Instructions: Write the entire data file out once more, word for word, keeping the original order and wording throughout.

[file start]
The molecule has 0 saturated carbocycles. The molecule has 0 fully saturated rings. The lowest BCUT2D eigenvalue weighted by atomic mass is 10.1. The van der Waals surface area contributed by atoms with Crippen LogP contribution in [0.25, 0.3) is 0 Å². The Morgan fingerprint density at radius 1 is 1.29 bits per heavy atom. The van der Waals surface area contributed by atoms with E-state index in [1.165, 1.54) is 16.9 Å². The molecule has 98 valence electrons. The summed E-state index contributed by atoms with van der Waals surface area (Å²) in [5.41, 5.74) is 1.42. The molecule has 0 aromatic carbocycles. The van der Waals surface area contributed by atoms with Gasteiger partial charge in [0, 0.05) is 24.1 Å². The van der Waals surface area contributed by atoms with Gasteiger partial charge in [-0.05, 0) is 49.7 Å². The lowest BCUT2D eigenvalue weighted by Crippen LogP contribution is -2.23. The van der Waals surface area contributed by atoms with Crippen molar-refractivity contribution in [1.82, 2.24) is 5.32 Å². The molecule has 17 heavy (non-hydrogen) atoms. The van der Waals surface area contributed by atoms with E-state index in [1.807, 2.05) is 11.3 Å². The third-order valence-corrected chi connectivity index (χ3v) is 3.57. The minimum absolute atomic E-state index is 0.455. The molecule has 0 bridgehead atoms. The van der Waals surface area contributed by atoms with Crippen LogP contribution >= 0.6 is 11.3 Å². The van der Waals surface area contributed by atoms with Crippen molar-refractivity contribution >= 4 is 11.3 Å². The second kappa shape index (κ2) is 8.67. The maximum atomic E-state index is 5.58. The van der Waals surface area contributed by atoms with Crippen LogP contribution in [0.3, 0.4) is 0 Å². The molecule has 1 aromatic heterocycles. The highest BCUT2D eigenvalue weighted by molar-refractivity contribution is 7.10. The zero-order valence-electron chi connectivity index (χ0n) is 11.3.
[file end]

The molecule has 0 saturated carbocycles. The molecule has 0 fully saturated rings. The lowest BCUT2D eigenvalue weighted by atomic mass is 10.1. The van der Waals surface area contributed by atoms with Crippen LogP contribution in [0.25, 0.3) is 0 Å². The Morgan fingerprint density at radius 1 is 1.29 bits per heavy atom. The van der Waals surface area contributed by atoms with E-state index in [1.165, 1.54) is 16.9 Å². The molecule has 98 valence electrons. The summed E-state index contributed by atoms with van der Waals surface area (Å²) in [5.41, 5.74) is 1.42. The molecule has 0 aromatic carbocycles. The van der Waals surface area contributed by atoms with Gasteiger partial charge in [0, 0.05) is 24.1 Å². The van der Waals surface area contributed by atoms with Gasteiger partial charge in [-0.05, 0) is 49.7 Å². The lowest BCUT2D eigenvalue weighted by Crippen LogP contribution is -2.23. The van der Waals surface area contributed by atoms with Crippen molar-refractivity contribution in [1.82, 2.24) is 5.32 Å². The molecule has 17 heavy (non-hydrogen) atoms. The van der Waals surface area contributed by atoms with E-state index in [1.807, 2.05) is 11.3 Å². The third-order valence-corrected chi connectivity index (χ3v) is 3.57. The minimum absolute atomic E-state index is 0.455. The molecule has 0 bridgehead atoms. The van der Waals surface area contributed by atoms with Crippen LogP contribution >= 0.6 is 11.3 Å². The van der Waals surface area contributed by atoms with Crippen molar-refractivity contribution >= 4 is 11.3 Å². The second kappa shape index (κ2) is 8.67. The maximum atomic E-state index is 5.58. The van der Waals surface area contributed by atoms with Crippen LogP contribution in [0.3, 0.4) is 0 Å². The molecule has 1 aromatic heterocycles. The highest BCUT2D eigenvalue weighted by molar-refractivity contribution is 7.10. The zero-order valence-electron chi connectivity index (χ0n) is 11.3.